Tuesday, April 05, 2011
NATCA Settles with the FAA on a Three-Day Suspension Case
An ARC bargaining unit employee was suspended for three days in October 2010 for a charge of providing inaccurate entries to the organization’s Time and Attendance recording system. The allegation was based on the entry log of a secured computer lab that the grievant uses to perform his duties. The agency claimed that the grievant’s access to the secured lab did not match the T&A entries. While the grievant works in the computer lab, he also performs his duties at his desk outside the lab so there was a real question as the validity of the agency's claim since he might have been at his desk. The case was scheduled for a hearing at the end of April 2011, but the parties agreed to settle the matter by reducing the three-day to a one-day suspension served on his regular-day-off, resulting in three days of back pay for lost wages.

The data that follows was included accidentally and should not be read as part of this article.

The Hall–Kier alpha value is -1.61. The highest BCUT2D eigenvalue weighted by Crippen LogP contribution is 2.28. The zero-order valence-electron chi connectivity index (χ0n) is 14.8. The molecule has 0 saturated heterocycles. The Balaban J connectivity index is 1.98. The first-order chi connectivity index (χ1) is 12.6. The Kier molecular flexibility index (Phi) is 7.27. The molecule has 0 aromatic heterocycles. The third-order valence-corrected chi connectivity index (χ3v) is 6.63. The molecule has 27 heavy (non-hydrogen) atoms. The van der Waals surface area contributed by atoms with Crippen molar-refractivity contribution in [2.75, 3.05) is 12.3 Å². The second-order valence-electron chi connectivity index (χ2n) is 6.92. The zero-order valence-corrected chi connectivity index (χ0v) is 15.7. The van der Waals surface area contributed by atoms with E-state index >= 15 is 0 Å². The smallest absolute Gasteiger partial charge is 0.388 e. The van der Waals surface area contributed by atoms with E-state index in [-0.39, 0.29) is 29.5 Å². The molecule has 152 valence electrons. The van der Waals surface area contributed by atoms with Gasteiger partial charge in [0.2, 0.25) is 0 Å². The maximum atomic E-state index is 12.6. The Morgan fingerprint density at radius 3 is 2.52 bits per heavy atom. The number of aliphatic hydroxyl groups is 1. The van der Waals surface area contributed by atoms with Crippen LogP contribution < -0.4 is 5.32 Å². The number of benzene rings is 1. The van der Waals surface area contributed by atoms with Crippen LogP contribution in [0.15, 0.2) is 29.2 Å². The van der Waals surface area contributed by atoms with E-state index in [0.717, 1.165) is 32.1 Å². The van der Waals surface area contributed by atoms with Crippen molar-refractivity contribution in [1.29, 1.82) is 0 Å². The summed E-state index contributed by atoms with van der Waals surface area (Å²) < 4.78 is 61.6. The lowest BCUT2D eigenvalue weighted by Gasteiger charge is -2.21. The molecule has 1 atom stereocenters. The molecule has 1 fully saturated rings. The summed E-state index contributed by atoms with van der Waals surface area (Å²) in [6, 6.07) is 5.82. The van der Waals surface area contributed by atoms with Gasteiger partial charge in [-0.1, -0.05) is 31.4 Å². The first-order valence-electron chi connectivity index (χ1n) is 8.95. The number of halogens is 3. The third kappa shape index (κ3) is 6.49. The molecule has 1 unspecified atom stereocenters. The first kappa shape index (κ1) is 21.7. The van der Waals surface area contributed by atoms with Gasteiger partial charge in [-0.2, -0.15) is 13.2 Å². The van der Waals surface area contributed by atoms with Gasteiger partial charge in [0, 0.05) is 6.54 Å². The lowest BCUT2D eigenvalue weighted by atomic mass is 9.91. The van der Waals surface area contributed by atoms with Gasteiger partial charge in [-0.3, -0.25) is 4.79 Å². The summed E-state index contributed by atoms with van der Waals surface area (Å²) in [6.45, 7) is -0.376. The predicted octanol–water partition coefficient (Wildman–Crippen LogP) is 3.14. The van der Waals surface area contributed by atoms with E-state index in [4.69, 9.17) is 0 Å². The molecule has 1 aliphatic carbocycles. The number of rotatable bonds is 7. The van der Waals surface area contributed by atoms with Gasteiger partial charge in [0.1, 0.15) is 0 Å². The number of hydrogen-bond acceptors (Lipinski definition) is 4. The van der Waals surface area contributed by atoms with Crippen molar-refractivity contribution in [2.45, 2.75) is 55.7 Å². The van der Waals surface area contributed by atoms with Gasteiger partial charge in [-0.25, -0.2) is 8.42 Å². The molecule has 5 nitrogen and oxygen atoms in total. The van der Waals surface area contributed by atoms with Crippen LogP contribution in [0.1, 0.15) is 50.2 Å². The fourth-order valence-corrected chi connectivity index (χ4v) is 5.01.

NATCA Awarded Fees and Expenses in Successful Arbitration
NATCA was just awarded $49,158.54 in attorney fees and another $1,031.04 expenses as a result of a successful arbitration. The underlying case involved the issuance of a Letter of Reprimand for inattention to duty in 2008. The arbitrator determined that the FAA failed to prove the charge and its actions were arbitrary, capricious and without a reasonable basis. He ordered that the LOR be removed. During the course of the hearing, NATCA was able to establish that the grievant did not receive an SCI due to the Letter of Reprimand. Accordingly, the arbitrator ordered that the grievant receive the 1.2 percent SCI he lost but otherwise would have received. The arbitrator also agreed with NATCA that it was entitled to attorney fees since NATCA prevailed, that fees were warranted, and that the grievant had suffered a loss of pay and/or benefits but for the improper action by the agency. The FAA disagreed with the portion of the arbitrator's award regarding fees and filed an appeal with the Federal Labor Relations Authority (FLRA). The FLRA denied the exceptions and agreed with the arbitrator that the award was not deficient, it was not improper for the arbitrator to award fees, and that NATCA had met the criteria for an award of fees. On that basis, the FAA's exceptions were dismissed. NATCA subsequently filed with the arbitrator its petition and declaration for fees. The arbitrator granted NATCA's request in total.